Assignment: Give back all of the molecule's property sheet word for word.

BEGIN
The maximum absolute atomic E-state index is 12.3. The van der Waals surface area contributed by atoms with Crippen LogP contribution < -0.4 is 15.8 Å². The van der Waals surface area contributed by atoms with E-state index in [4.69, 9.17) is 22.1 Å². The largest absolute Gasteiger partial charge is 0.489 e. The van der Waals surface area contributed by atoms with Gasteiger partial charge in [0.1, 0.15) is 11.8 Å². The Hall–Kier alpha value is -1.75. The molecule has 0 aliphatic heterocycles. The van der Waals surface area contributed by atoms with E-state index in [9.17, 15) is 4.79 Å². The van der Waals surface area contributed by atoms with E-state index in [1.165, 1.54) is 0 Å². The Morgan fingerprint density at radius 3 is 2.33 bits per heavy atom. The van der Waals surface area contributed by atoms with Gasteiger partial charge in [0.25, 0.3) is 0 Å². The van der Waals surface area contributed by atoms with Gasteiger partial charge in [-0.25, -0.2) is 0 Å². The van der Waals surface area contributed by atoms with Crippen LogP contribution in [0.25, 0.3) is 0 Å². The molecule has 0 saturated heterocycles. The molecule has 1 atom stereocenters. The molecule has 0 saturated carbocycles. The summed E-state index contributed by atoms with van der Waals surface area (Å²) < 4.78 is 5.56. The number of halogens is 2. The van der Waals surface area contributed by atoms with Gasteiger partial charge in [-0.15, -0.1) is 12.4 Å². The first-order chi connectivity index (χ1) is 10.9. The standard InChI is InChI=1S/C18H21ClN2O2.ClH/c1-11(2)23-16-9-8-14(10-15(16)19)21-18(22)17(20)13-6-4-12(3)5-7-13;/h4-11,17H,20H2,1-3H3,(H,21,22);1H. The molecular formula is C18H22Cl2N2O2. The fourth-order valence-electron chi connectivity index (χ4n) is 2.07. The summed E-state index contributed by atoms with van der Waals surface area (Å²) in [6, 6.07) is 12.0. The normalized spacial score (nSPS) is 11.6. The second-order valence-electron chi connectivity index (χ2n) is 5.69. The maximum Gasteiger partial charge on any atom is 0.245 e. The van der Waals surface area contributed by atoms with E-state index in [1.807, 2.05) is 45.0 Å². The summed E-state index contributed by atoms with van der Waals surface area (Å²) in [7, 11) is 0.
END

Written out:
The maximum absolute atomic E-state index is 12.3. The van der Waals surface area contributed by atoms with Crippen LogP contribution < -0.4 is 15.8 Å². The van der Waals surface area contributed by atoms with E-state index in [4.69, 9.17) is 22.1 Å². The largest absolute Gasteiger partial charge is 0.489 e. The van der Waals surface area contributed by atoms with Gasteiger partial charge in [0.1, 0.15) is 11.8 Å². The Hall–Kier alpha value is -1.75. The molecule has 0 aliphatic heterocycles. The van der Waals surface area contributed by atoms with E-state index in [9.17, 15) is 4.79 Å². The van der Waals surface area contributed by atoms with E-state index in [1.165, 1.54) is 0 Å². The Morgan fingerprint density at radius 3 is 2.33 bits per heavy atom. The van der Waals surface area contributed by atoms with Gasteiger partial charge in [0.25, 0.3) is 0 Å². The van der Waals surface area contributed by atoms with Gasteiger partial charge in [-0.25, -0.2) is 0 Å². The van der Waals surface area contributed by atoms with Crippen LogP contribution in [0.25, 0.3) is 0 Å². The molecule has 0 saturated heterocycles. The molecule has 1 atom stereocenters. The molecule has 0 saturated carbocycles. The summed E-state index contributed by atoms with van der Waals surface area (Å²) < 4.78 is 5.56. The number of halogens is 2. The van der Waals surface area contributed by atoms with Gasteiger partial charge in [-0.15, -0.1) is 12.4 Å². The first-order chi connectivity index (χ1) is 10.9. The standard InChI is InChI=1S/C18H21ClN2O2.ClH/c1-11(2)23-16-9-8-14(10-15(16)19)21-18(22)17(20)13-6-4-12(3)5-7-13;/h4-11,17H,20H2,1-3H3,(H,21,22);1H. The molecular formula is C18H22Cl2N2O2. The fourth-order valence-electron chi connectivity index (χ4n) is 2.07. The summed E-state index contributed by atoms with van der Waals surface area (Å²) in [6, 6.07) is 12.0. The normalized spacial score (nSPS) is 11.6. The second-order valence-electron chi connectivity index (χ2n) is 5.69. The maximum Gasteiger partial charge on any atom is 0.245 e. The van der Waals surface area contributed by atoms with E-state index in [1.807, 2.05) is 45.0 Å². The summed E-state index contributed by atoms with van der Waals surface area (Å²) in [7, 11) is 0.